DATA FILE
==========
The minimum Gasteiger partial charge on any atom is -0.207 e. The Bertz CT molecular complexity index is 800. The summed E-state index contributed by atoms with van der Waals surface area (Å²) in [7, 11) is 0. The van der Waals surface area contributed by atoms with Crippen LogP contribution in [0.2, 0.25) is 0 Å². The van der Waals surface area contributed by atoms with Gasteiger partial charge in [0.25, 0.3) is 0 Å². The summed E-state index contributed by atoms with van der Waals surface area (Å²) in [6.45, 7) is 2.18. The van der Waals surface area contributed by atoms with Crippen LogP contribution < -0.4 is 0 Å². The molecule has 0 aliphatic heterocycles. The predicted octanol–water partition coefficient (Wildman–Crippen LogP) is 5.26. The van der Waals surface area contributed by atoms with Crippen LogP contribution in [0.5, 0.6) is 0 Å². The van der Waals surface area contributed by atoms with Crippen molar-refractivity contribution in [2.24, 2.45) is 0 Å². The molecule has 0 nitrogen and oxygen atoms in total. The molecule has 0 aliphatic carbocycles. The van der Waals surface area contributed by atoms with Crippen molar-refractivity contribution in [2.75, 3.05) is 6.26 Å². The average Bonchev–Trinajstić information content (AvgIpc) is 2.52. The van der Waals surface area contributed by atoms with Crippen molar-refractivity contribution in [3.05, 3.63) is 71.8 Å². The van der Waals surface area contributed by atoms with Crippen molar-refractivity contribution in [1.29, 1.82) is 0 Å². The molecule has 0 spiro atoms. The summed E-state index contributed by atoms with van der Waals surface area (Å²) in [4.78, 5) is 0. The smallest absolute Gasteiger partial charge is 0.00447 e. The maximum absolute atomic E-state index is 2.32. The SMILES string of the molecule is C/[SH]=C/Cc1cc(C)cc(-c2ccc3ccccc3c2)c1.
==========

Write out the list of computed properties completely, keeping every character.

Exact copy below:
The minimum Gasteiger partial charge on any atom is -0.207 e. The Bertz CT molecular complexity index is 800. The summed E-state index contributed by atoms with van der Waals surface area (Å²) in [7, 11) is 0. The van der Waals surface area contributed by atoms with Crippen LogP contribution in [0.2, 0.25) is 0 Å². The van der Waals surface area contributed by atoms with Gasteiger partial charge in [0.25, 0.3) is 0 Å². The summed E-state index contributed by atoms with van der Waals surface area (Å²) in [6.45, 7) is 2.18. The van der Waals surface area contributed by atoms with Crippen LogP contribution < -0.4 is 0 Å². The molecule has 0 aliphatic heterocycles. The predicted octanol–water partition coefficient (Wildman–Crippen LogP) is 5.26. The van der Waals surface area contributed by atoms with Crippen LogP contribution in [0.5, 0.6) is 0 Å². The van der Waals surface area contributed by atoms with Crippen molar-refractivity contribution in [2.24, 2.45) is 0 Å². The molecule has 0 nitrogen and oxygen atoms in total. The molecule has 0 aliphatic carbocycles. The van der Waals surface area contributed by atoms with Crippen molar-refractivity contribution in [2.75, 3.05) is 6.26 Å². The average Bonchev–Trinajstić information content (AvgIpc) is 2.52. The van der Waals surface area contributed by atoms with Crippen molar-refractivity contribution in [3.05, 3.63) is 71.8 Å². The van der Waals surface area contributed by atoms with Crippen molar-refractivity contribution in [1.29, 1.82) is 0 Å². The molecule has 0 spiro atoms. The summed E-state index contributed by atoms with van der Waals surface area (Å²) in [4.78, 5) is 0. The smallest absolute Gasteiger partial charge is 0.00447 e. The maximum absolute atomic E-state index is 2.32. The SMILES string of the molecule is C/[SH]=C/Cc1cc(C)cc(-c2ccc3ccccc3c2)c1.